Global warming may alter the climate significantly across “large portions” of the Earth by 2100, forcing animals and plants to move and adapt, scientists said in the Proceedings of the journal, National Academy of Sciences.
As much as 39% of the Earth’s land may experience conditions unknown at present by the end of the century and 48% may lose existing patterns, researchers at the universities of Wisconsin and Wyoming said after analysing scenarios for increases in emissions of greenhouse gases.
The new and disappearing climate zones will cause some species to become extinct and force others to migrate, bringing them into areas they haven’t been exposed to and taking them away from contact with other organisms. “More carbon dioxide in the air means more risk of entirely new climates or climates disappearing,” lead author Jack Williams, a geographer at the University of Wisconsin-Madison, said in a statement.
The United Nations Intergovernmental Panel on Climate Change (IPCC) on 2 February predicted temperatures will rise between 1.1-6.4 degrees Celsius (2.0 to 11.5 degrees Fahrenheit) by 2100, largely as a result of human activity, including the emission of greenhouse gases.
While the IPCC forecasts temperature changes to be greater near the poles, new and disappearing climates in 2100 are more likely to be found in the tropics and subtropics because those areas currently have less annual variability in temperature, and so even small changes will be felt more, the researchers said.
New rainfall and temperature patterns are more likely to occur in places such as South America’s Amazon basin, West Africa and parts of India, Indonesia and northern Australia, according to maps published in the paper. Sudan, Somalia, patches of central Africa and the southeastern US will also be affected.
Existing climate zones may disappear from southern Mexico, the Andes and parts of northern Russia, central Asia, Indonesia, southern Australia and central Africa. The existing patterns will move towards the poles and the tops of mountain ranges, creating new conditions in equatorial areas. The scientists conducted a second analysis to account, more accurately, for species’ limited abilities to migrate.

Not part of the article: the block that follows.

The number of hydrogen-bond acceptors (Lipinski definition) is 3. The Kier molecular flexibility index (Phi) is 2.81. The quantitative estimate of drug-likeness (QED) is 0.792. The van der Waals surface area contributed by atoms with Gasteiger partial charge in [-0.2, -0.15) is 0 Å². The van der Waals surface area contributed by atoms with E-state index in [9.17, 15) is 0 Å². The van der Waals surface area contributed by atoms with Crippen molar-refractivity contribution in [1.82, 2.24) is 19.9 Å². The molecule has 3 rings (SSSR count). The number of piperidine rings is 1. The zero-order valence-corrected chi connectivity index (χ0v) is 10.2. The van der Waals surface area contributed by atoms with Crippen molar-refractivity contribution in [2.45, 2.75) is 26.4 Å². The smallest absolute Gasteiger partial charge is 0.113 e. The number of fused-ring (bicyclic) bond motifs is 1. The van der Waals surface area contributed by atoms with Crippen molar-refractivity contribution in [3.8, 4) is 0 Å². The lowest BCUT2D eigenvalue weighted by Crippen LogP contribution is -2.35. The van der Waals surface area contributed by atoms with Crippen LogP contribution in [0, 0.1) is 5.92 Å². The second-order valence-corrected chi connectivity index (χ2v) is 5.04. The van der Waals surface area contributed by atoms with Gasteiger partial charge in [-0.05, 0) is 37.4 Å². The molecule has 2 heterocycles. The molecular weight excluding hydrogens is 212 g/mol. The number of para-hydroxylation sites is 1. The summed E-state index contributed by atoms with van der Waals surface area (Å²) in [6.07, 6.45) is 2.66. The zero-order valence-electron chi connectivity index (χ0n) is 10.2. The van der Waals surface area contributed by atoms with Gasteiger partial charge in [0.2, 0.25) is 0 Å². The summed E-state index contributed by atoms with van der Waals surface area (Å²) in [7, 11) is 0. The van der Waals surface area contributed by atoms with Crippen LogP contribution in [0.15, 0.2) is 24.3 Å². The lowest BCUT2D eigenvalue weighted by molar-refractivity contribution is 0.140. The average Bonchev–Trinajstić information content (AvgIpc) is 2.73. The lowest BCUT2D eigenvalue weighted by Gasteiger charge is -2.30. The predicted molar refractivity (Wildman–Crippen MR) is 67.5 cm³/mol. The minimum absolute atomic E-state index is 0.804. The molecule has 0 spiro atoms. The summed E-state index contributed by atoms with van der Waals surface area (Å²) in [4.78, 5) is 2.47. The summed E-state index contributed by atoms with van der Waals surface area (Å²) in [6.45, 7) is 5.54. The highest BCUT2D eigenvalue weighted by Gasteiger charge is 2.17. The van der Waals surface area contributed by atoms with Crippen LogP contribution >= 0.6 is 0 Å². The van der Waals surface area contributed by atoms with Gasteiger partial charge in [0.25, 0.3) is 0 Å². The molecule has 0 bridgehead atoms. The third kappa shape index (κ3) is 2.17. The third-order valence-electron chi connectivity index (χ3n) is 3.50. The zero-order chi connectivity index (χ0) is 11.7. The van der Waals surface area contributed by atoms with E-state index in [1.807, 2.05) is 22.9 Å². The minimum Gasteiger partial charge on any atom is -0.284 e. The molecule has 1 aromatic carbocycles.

The new analysis determined local climates were new or had disappeared by 2100 if they didn’t occur within 500km of similar present-day systems.
The resulting maps show that more localized climate systems may disappear from most of Africa, Indonesia, Central America and the northern half of South America, as well as northern Russia and North America and coastal parts of Australia. The same regions are also the most likely to gain new patterns.
“Tropical species may be particularly sensitive to 21st- century warming,” the researchers said in the paper. This “adds urgency to current conservation efforts.”
The IPCC based its temperature forecasts on a range of scenarios of gas emissions. The scientists in Wisconsin and Wyoming used two of those outlooks, one which envisions high emissions of greenhouse gases and one with lower emissions, and plugged them into a range of computer models to determine what climatic changes may take place in different parts of the world.
The researchers used two of the IPCC scenarios. The A2 scenario envisages the atmospheric concentration of carbon dioxide more than doubles to about 800 parts per million by 2100, from about 379 ppm in 2005, the most recent data available. The B1 scenario sees levels stabilizing just above 500 ppm.
Researchers are still trying to determine what effects the changing habitats and climate patterns will have, and on which species. Using the higher-emissions scenario, between 12% to 39% of the land surface may gain a new climate, and 10 to 48 percent may lose an existing climate pattern, they said. Under the lower-emissions model, both ranges stand at 4 to 20 percent.
“We don’t know which bad things will happen or which good things will happen,” Williams said. “We are in for some ecological surprises.”